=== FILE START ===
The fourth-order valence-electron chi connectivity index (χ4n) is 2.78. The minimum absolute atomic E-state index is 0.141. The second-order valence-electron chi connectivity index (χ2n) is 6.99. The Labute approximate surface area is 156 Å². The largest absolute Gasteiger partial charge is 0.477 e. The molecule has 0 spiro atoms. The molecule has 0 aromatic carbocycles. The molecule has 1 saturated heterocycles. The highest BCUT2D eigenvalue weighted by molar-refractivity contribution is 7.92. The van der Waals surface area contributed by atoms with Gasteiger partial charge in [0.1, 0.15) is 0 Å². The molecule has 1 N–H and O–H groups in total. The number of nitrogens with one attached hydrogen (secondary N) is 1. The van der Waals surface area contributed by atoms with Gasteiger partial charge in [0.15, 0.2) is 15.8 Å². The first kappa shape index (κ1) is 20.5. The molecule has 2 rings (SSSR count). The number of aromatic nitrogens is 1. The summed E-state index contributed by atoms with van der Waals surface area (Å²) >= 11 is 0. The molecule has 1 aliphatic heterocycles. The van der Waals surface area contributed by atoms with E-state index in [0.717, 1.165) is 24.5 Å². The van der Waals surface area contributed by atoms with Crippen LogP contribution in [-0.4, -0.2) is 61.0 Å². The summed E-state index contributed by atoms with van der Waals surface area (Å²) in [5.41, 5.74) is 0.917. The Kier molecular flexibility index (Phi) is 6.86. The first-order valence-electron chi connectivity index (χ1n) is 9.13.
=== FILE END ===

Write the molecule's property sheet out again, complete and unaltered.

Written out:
The fourth-order valence-electron chi connectivity index (χ4n) is 2.78. The minimum absolute atomic E-state index is 0.141. The second-order valence-electron chi connectivity index (χ2n) is 6.99. The Labute approximate surface area is 156 Å². The largest absolute Gasteiger partial charge is 0.477 e. The molecule has 0 spiro atoms. The molecule has 0 aromatic carbocycles. The molecule has 1 saturated heterocycles. The highest BCUT2D eigenvalue weighted by molar-refractivity contribution is 7.92. The van der Waals surface area contributed by atoms with Gasteiger partial charge in [0.1, 0.15) is 0 Å². The molecule has 1 N–H and O–H groups in total. The number of nitrogens with one attached hydrogen (secondary N) is 1. The van der Waals surface area contributed by atoms with Gasteiger partial charge in [0.15, 0.2) is 15.8 Å². The first kappa shape index (κ1) is 20.5. The molecule has 2 rings (SSSR count). The number of aromatic nitrogens is 1. The summed E-state index contributed by atoms with van der Waals surface area (Å²) >= 11 is 0. The molecule has 1 aliphatic heterocycles. The van der Waals surface area contributed by atoms with E-state index in [0.717, 1.165) is 24.5 Å². The van der Waals surface area contributed by atoms with Crippen LogP contribution in [-0.4, -0.2) is 61.0 Å². The summed E-state index contributed by atoms with van der Waals surface area (Å²) in [5.41, 5.74) is 0.917. The Kier molecular flexibility index (Phi) is 6.86. The first-order valence-electron chi connectivity index (χ1n) is 9.13.